Like his fiction, Roth's memoir was marked by a preoccupation with self-interrogation. (Perhaps this is why Roth's critics sometimes blasted him as a self-loathing Jew.) But here he did not need to invent a psychoanalyst (as in Portnoy's Complaint) or a fictional alter ego to scrutinize the protagonist. He was the protagonist, and his father was present to do the scrutinizing, either in the corporeal world or in the subconscious. After the old man dies, Roth chooses to have him buried in a shroud instead of a suit, and then dreams that his father returns to reproach him for not choosing the suit: "You did the wrong thing."

Unlike Didion, Roth never took much interest in writing journalism. He was not trained as a reporter, and, as he wrote in 1963, in response to his fiercest Jewish critics, "to confuse a 'balanced portrayal' with a novel is finally to be led into absurdities."

That essay, "Writing About Jews," serves as a useful introduction to Roth's skill as an astute essayist and commentator. It is overwhelmingly defensive in places, but considering Roth's status as an iconic literary Jew, it is easy to forget how much discomfort and outrage there was in the Jewish media over how Roth's early work depicted Jews. Roth was blasted in editorials and letters, and even by a rabbi addressing the convention of the Rabbinical Council of America.

In his response, Roth articulated a clarifying mission statement that might apply to his lifelong interest in tales of perverts and adulterers: "The test of any literary work is not how broad is its range of representation...but the depth with which the writer reveals whatever it may be that he has chosen to represent."

Philip Roth
An image of author Philip Roth is projected onscreen as he speaks via satellite video feed to the audience during the PBS panel of 'AMERICAN MASTERS Philip Roth: Unmasked.' Frederick M. Brown/Getty Images

Up until the final years of his life, Roth remained sporadically active in public discussions of his work. Any consideration of his nonfiction would be incomplete without mention of his hysterical 2012 New Yorker piece "An Open Letter to Wikipedia," in which he picked a feud with the online encyclopedia after its editors refused to let Roth himself correct a misstatement about his own book: "I understand your point that the author is the greatest authority on their own work," Roth's representative was told, "but we require secondary sources."

One wonders why a 79-year-old Roth—who expressed very little interest in having an internet presence—would be so preoccupied with a single line on Wikipedia, but his willingness to publicly lampoon the self-important website brought delight to his fans. (According to New Yorker editor Michael Agger, Roth faxed in the piece and chuckled when he was told about minor edits.)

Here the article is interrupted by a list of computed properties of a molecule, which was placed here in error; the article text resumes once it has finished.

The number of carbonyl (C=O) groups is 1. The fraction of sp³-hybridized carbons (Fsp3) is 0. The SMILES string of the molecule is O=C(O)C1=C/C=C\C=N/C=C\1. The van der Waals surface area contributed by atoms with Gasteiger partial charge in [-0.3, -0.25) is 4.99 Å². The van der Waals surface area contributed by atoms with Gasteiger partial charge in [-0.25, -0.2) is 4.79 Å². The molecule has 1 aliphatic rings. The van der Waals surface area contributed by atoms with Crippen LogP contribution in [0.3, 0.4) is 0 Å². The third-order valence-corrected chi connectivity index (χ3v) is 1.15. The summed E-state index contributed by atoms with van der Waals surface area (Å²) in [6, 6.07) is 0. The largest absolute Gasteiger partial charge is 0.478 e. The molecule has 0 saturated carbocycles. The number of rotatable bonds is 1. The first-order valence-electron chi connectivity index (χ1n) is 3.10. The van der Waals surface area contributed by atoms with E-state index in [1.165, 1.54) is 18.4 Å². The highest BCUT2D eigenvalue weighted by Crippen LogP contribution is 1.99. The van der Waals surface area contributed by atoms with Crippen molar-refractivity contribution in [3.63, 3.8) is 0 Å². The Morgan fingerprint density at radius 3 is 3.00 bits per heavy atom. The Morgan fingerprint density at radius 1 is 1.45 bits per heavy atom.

Roth retired from writing in 2012—"the struggle with writing is over," proclaimed a Post-it note in his apartment—but he didn't really stop writing, because he continued to grant interviews, which seemed to occur in the form of epistolary and highly entertaining email correspondences.

Through these "interviews," an octogenarian Roth continued to be an active participant in political and literary affairs during a troubling era, and a master of descriptive prose.

Here he is in 2017, for instance, commenting on Donald Trump's presidency with scathing wit in a New Yorker piece:

I found much that was alarming about being a citizen during the tenures of Richard Nixon and George W. Bush. But, whatever I may have seen as their limitations of character or intellect, neither was anything like as humanly impoverished as Trump is: ignorant of government, of history, of science, of philosophy, of art, incapable of expressing or recognizing subtlety or nuance, destitute of all decency, and wielding a vocabulary of seventy-seven words that is better called Jerkish than English.

And as recently as January, Roth remarked upon the MeToo movement and male sexual desire in a colorful email exchange with The New York Times. ("I am, as you indicate, no stranger as a novelist to the erotic furies," Roth wrote to the Times. A hell of an understatement.)

In this interview, it became apparent that Roth was spending the final years of his life assessing his legacy, tying up loose ends and approaching his death candidly, even cheerfully.

"I'm very pleased that I'm still alive," Roth informed the paper of record. "It's something like playing a game, day in and day out, a high-stakes game that for now, even against the odds, I just keep winning. We will see how long my luck holds out."